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Elizabeth Cook lands on this side of the moon

By Rick Bell, June 2005

Eizabeth Cook might be the textbook example of that young girl who dreams of a big-time career as a country music singer and songwriter. Except Cook's story is less fairy tale ending and more hardscrabble reality.

Nashville's no doubt seen plenty of such women, waiting tables by day to make rent and singing in the clubs and bars at night, hoping for that big break. Few, however, have likely turned their back on what was a promising career climbing the corporate ladder with a major accounting firm to follow that dream.

But Cook, born in Wildwood, Fla., the youngest of 11 children, found the allure of guitars and cheatin' songs much more to her liking than SEC filings and adhering to the corporate accounting guidelines set down by the Sarbanes-Oxley Act.

And, unlike many of her peers, within a relatively short period of time, Cook found a measure of commercial success in Nashville.

Her dream eventually turned into a nightmare, as Cook's relationship with her label, Warner, disintegrated into an acrimonious split.

The story has a much happier beginning, however. After her arrival in Music City to begin a job with the accounting firm PriceWaterhouse, Cook landed a songwriting deal, released a critically acclaimed independent record and was constantly appearing on the Grand Ole Opry.

It only got better - for a while.

Cook landed a recording contract with Atlantic Records and began recording her debut record in the spring of 2001. Then things beyond Cook's control took over.

AOL-Time Warner, which owned Atlantic, began consolidating its music industry operations. That included closing Atlantic's Nashville office.

Cook, along with high-profile label mates John Michael Montgomery and Tracy Lawrence, found themselves bounced to Atlantic's parent, Warner. Her album "Hey Y'all," eventually made its debut in August 2002, but it was too little, too late.

The album foundered and her debut single, "Stupid Things," received little label support that fall. Consequently, radio ignored it, and not surprisingly, Cook and Warner parted ways the next year.

That could've been the end of the story.

Cook, the bright, talented accountant with a passion for country twang and bending notes, could have returned to the corporate treadmill, knowing she'd given it her best. She could have traded in her Wranglers and boots for pressed Vera Wang suits. With her long, flowing blonde hair and sweet Southern drawl, Cook would have held many a pencil pusher in rapt attention during those dreaded boardroom PowerPoint presentations.

Cook, however, wasn't about to turn tail and think of what could have been. Much of the anguish of her divorce from Music Row was turned into song for her new album on Hog Country Records, "This Side of the Moon," released nationally in May after having a soft release last August. Cook also met and ultimately married punker-cum-country singer and songwriter Tim Carroll.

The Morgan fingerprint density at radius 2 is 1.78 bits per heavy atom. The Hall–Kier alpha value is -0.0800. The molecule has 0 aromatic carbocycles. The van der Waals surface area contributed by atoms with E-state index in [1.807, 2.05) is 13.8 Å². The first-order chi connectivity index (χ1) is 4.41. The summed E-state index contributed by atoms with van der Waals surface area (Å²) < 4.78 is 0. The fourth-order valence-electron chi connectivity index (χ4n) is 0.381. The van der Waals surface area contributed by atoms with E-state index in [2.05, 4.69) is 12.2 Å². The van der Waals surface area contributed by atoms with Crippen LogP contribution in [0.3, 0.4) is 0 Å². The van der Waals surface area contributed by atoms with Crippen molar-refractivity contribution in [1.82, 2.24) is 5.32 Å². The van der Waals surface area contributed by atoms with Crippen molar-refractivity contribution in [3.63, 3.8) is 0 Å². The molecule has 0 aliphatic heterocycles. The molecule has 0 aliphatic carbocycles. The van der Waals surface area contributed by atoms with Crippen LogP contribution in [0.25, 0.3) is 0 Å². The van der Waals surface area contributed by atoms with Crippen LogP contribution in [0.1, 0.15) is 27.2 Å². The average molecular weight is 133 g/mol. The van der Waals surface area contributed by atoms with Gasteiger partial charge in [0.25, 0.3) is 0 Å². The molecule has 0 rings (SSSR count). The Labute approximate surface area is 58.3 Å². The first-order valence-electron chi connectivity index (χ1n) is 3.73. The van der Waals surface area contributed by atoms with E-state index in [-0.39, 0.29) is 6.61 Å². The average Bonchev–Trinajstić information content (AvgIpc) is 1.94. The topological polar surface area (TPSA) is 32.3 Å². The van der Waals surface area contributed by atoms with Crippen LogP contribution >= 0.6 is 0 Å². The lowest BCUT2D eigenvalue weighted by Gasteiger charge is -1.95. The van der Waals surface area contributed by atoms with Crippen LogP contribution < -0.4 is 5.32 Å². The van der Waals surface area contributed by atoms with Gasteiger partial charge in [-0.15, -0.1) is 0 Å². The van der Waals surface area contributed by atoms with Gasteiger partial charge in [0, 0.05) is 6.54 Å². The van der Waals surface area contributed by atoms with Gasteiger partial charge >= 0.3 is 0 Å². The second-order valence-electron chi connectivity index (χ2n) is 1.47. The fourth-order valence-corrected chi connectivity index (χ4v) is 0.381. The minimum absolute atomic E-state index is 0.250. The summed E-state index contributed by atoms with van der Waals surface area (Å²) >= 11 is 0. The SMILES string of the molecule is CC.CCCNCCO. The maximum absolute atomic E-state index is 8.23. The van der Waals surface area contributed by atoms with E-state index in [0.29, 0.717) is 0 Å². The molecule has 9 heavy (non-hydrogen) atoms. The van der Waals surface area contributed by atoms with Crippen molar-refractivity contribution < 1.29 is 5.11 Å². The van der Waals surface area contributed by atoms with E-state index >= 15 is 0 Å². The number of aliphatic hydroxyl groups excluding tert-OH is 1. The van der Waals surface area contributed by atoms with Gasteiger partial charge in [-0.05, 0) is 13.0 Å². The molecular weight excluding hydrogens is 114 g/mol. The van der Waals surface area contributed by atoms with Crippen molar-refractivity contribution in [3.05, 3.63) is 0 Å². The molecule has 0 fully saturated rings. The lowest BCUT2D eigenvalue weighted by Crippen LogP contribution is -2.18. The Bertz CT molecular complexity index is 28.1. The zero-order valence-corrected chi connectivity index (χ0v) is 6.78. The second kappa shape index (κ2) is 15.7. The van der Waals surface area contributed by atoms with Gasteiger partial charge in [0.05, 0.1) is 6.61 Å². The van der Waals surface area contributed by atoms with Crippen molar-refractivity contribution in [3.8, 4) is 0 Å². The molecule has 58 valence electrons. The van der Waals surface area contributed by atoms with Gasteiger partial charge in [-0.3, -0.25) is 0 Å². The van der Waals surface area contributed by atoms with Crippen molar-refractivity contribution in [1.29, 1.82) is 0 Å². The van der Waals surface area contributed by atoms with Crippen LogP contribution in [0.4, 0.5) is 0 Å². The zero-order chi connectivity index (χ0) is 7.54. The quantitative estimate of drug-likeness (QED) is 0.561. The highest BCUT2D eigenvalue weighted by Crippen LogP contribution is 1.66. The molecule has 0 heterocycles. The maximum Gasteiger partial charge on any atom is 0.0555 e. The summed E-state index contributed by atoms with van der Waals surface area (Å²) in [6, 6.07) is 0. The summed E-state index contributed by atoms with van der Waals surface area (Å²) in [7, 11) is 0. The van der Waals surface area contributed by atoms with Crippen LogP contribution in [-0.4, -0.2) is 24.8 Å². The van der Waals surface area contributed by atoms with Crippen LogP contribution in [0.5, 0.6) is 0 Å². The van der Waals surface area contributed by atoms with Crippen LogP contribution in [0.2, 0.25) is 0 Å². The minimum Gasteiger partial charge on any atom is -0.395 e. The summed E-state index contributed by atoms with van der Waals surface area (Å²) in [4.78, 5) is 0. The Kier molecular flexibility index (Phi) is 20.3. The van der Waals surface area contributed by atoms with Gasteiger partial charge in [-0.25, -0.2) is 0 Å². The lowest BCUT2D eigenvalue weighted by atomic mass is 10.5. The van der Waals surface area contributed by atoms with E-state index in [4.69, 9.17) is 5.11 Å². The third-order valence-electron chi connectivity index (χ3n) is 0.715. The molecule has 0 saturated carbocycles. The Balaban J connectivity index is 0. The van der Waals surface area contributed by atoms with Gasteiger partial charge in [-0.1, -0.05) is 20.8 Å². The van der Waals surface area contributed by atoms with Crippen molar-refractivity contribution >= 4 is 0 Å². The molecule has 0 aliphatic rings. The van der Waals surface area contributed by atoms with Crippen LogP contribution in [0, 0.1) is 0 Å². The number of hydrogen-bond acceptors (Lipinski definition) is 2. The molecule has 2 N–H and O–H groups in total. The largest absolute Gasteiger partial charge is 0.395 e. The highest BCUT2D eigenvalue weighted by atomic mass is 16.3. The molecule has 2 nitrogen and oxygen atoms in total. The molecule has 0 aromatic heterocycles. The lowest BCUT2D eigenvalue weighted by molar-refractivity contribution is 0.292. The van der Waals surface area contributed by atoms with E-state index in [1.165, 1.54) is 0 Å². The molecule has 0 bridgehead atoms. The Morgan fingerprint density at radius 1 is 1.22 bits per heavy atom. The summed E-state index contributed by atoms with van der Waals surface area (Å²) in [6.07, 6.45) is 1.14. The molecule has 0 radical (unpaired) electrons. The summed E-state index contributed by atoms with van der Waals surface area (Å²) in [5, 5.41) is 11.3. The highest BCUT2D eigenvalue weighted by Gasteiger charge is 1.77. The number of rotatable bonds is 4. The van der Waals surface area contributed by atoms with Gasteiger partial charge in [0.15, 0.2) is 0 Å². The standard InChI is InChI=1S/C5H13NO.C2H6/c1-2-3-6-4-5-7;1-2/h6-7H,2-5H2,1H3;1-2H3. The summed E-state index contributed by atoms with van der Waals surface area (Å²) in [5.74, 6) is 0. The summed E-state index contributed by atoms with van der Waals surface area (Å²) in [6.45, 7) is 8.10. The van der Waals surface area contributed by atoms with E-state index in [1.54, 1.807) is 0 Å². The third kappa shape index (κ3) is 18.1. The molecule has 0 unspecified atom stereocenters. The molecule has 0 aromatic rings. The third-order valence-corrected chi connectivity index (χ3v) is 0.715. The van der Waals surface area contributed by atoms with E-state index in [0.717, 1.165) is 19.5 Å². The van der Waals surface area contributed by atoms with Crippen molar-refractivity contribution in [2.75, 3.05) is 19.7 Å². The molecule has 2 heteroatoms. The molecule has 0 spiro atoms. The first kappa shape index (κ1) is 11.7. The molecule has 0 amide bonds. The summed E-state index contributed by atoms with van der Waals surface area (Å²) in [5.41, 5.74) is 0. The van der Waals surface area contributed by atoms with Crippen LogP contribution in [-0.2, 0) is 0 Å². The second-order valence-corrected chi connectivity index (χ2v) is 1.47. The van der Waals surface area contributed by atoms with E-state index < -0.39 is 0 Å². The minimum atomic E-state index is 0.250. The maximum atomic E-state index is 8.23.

Consider too, Cook's life has been wrapped up in music since she was a little kid. At the age of four, Cook was performing in the family band. Her mom, Joyce, picked mandolin and guitar and her father, Thomas - who, as the story's told, honed his skills in a prison band while doing time for running moonshine - played bass. By the time she was nine, little Elizabeth had her own band and released her first single to a fair amount of regional success as a teen. But it wasn't all music for her.

School was a priority. After all, she was a good student.

"My parents didn't encourage me to go to school," says Cook in a phone interview from her home in Nashville shortly before hitting the road for Michigan, where she was opening a series of shows for '80s country singer Ronnie McDowell. "They had no money. I was hard-headed, and that was the direc tion I seemed to go."

Cook attended Georgia Southern University in Statesboro, earning a double major in accounting and computer information systems. That's some pretty highbrow stuff for a singer and songwriter.

"Part of me likes tedious tasks," said Cook, noting a particular affinity for calculus. "But sometimes I don't like a lot of structure."

Cook noted it wasn't all work and no play at Georgia Southern. She also took in many of her school's social aspects.

"I had a good time in school," says Cook, who earned her degrees in 1996. "I finished with a 3.5 GPA. I did what I had to do, but I had a lot of fun too."

Cook says she fell back on music to help stay afloat. - and to maintain her sanity.

"Music was more of a side thing," she said. "When I graduated high school, I didn't know what to do next. I'd been to Nashville, but I decided to go to school."

"I would find these roughneck backwoods bands, a slice and dice thing. I wasn't so much into the hippie jam thing."

As graduation neared, she received an offer from Big 4 accounting firm Ernst & Young. She also sent resumes to firms in nearby Atlanta and Nashville - "I was hoping for Nashville" - and got an offer from PriceWaterhouse's Nashville office.

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